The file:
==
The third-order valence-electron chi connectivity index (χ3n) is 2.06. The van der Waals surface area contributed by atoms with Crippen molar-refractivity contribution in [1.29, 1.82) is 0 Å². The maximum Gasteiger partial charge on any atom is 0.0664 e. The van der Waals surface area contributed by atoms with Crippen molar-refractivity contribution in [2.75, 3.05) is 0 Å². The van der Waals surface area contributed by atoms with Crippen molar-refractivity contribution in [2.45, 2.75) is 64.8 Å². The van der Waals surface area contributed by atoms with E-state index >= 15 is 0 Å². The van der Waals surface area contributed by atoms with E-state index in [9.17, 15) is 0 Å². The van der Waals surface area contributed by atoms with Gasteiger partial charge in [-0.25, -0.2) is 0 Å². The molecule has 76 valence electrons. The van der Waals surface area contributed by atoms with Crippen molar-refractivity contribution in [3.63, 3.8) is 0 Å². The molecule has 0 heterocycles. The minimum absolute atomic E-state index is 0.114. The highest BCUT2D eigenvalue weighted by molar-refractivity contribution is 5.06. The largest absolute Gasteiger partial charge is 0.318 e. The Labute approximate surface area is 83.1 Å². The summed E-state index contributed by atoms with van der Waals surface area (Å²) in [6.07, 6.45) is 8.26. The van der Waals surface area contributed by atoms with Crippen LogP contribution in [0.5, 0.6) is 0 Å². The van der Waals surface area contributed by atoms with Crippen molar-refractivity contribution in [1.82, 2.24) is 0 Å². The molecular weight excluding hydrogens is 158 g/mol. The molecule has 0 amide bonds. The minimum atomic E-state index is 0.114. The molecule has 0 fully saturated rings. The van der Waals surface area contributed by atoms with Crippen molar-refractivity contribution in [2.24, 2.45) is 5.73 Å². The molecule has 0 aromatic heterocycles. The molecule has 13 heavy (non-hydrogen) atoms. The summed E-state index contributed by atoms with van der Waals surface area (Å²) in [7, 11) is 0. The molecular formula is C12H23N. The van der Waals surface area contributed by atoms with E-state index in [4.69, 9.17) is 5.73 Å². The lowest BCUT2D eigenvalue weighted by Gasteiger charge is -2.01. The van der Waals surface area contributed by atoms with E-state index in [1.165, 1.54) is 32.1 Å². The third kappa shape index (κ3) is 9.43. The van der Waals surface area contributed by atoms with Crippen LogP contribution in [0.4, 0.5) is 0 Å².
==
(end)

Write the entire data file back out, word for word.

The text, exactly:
The third-order valence-electron chi connectivity index (χ3n) is 2.06. The van der Waals surface area contributed by atoms with Crippen molar-refractivity contribution in [1.29, 1.82) is 0 Å². The maximum Gasteiger partial charge on any atom is 0.0664 e. The van der Waals surface area contributed by atoms with Crippen molar-refractivity contribution in [2.75, 3.05) is 0 Å². The van der Waals surface area contributed by atoms with Crippen molar-refractivity contribution in [2.45, 2.75) is 64.8 Å². The van der Waals surface area contributed by atoms with E-state index >= 15 is 0 Å². The van der Waals surface area contributed by atoms with E-state index in [9.17, 15) is 0 Å². The van der Waals surface area contributed by atoms with Gasteiger partial charge in [-0.25, -0.2) is 0 Å². The molecule has 76 valence electrons. The van der Waals surface area contributed by atoms with Crippen molar-refractivity contribution in [3.63, 3.8) is 0 Å². The molecule has 0 heterocycles. The minimum absolute atomic E-state index is 0.114. The highest BCUT2D eigenvalue weighted by molar-refractivity contribution is 5.06. The largest absolute Gasteiger partial charge is 0.318 e. The Labute approximate surface area is 83.1 Å². The summed E-state index contributed by atoms with van der Waals surface area (Å²) in [6.07, 6.45) is 8.26. The van der Waals surface area contributed by atoms with Crippen LogP contribution in [0.5, 0.6) is 0 Å². The van der Waals surface area contributed by atoms with Crippen molar-refractivity contribution in [1.82, 2.24) is 0 Å². The molecular weight excluding hydrogens is 158 g/mol. The molecule has 0 amide bonds. The minimum atomic E-state index is 0.114. The molecule has 0 fully saturated rings. The van der Waals surface area contributed by atoms with Crippen molar-refractivity contribution in [2.24, 2.45) is 5.73 Å². The molecule has 0 aromatic heterocycles. The molecule has 13 heavy (non-hydrogen) atoms. The summed E-state index contributed by atoms with van der Waals surface area (Å²) in [7, 11) is 0. The molecular formula is C12H23N. The van der Waals surface area contributed by atoms with E-state index in [4.69, 9.17) is 5.73 Å². The lowest BCUT2D eigenvalue weighted by Gasteiger charge is -2.01. The van der Waals surface area contributed by atoms with E-state index in [1.165, 1.54) is 32.1 Å². The third kappa shape index (κ3) is 9.43. The van der Waals surface area contributed by atoms with Crippen LogP contribution in [0.4, 0.5) is 0 Å².